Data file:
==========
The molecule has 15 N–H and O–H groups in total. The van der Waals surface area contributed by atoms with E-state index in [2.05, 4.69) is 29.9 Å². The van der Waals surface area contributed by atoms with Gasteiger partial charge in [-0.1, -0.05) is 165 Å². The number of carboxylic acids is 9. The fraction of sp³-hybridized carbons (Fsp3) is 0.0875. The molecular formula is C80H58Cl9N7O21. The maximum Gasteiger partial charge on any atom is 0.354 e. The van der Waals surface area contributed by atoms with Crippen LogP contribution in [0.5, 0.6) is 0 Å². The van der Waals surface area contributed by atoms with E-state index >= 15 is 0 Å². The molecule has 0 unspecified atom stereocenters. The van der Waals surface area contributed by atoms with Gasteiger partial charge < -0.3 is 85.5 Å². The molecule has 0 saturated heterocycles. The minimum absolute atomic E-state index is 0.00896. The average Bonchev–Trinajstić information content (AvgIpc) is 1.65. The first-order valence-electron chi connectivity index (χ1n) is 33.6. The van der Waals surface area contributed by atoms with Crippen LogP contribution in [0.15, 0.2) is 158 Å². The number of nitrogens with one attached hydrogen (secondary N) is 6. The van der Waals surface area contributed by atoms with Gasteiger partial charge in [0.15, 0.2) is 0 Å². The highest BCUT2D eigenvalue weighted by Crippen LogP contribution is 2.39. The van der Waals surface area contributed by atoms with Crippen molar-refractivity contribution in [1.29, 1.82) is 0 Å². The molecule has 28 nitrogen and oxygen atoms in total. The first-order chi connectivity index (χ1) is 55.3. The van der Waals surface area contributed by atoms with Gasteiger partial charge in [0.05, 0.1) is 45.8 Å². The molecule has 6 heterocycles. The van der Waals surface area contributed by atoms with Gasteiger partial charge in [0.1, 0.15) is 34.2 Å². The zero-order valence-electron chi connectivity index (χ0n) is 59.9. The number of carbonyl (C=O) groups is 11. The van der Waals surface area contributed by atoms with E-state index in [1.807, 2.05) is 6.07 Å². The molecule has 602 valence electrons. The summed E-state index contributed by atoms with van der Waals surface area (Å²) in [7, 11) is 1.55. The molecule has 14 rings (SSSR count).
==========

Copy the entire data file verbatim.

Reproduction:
The molecule has 15 N–H and O–H groups in total. The van der Waals surface area contributed by atoms with E-state index in [2.05, 4.69) is 29.9 Å². The van der Waals surface area contributed by atoms with Gasteiger partial charge in [-0.1, -0.05) is 165 Å². The number of carboxylic acids is 9. The fraction of sp³-hybridized carbons (Fsp3) is 0.0875. The molecular formula is C80H58Cl9N7O21. The maximum Gasteiger partial charge on any atom is 0.354 e. The van der Waals surface area contributed by atoms with Crippen LogP contribution in [0.5, 0.6) is 0 Å². The van der Waals surface area contributed by atoms with E-state index >= 15 is 0 Å². The molecule has 0 unspecified atom stereocenters. The van der Waals surface area contributed by atoms with Gasteiger partial charge < -0.3 is 85.5 Å². The molecule has 0 saturated heterocycles. The minimum absolute atomic E-state index is 0.00896. The average Bonchev–Trinajstić information content (AvgIpc) is 1.65. The first-order valence-electron chi connectivity index (χ1n) is 33.6. The van der Waals surface area contributed by atoms with Crippen LogP contribution in [0.15, 0.2) is 158 Å². The number of nitrogens with one attached hydrogen (secondary N) is 6. The van der Waals surface area contributed by atoms with Gasteiger partial charge in [0.15, 0.2) is 0 Å². The highest BCUT2D eigenvalue weighted by Crippen LogP contribution is 2.39. The van der Waals surface area contributed by atoms with Crippen molar-refractivity contribution in [1.29, 1.82) is 0 Å². The molecule has 28 nitrogen and oxygen atoms in total. The first-order chi connectivity index (χ1) is 55.3. The van der Waals surface area contributed by atoms with Gasteiger partial charge in [0.05, 0.1) is 45.8 Å². The molecule has 6 heterocycles. The van der Waals surface area contributed by atoms with Gasteiger partial charge in [0.1, 0.15) is 34.2 Å². The zero-order valence-electron chi connectivity index (χ0n) is 59.9. The number of carbonyl (C=O) groups is 11. The van der Waals surface area contributed by atoms with E-state index in [1.807, 2.05) is 6.07 Å². The molecule has 602 valence electrons. The summed E-state index contributed by atoms with van der Waals surface area (Å²) in [7, 11) is 1.55. The molecule has 14 rings (SSSR count).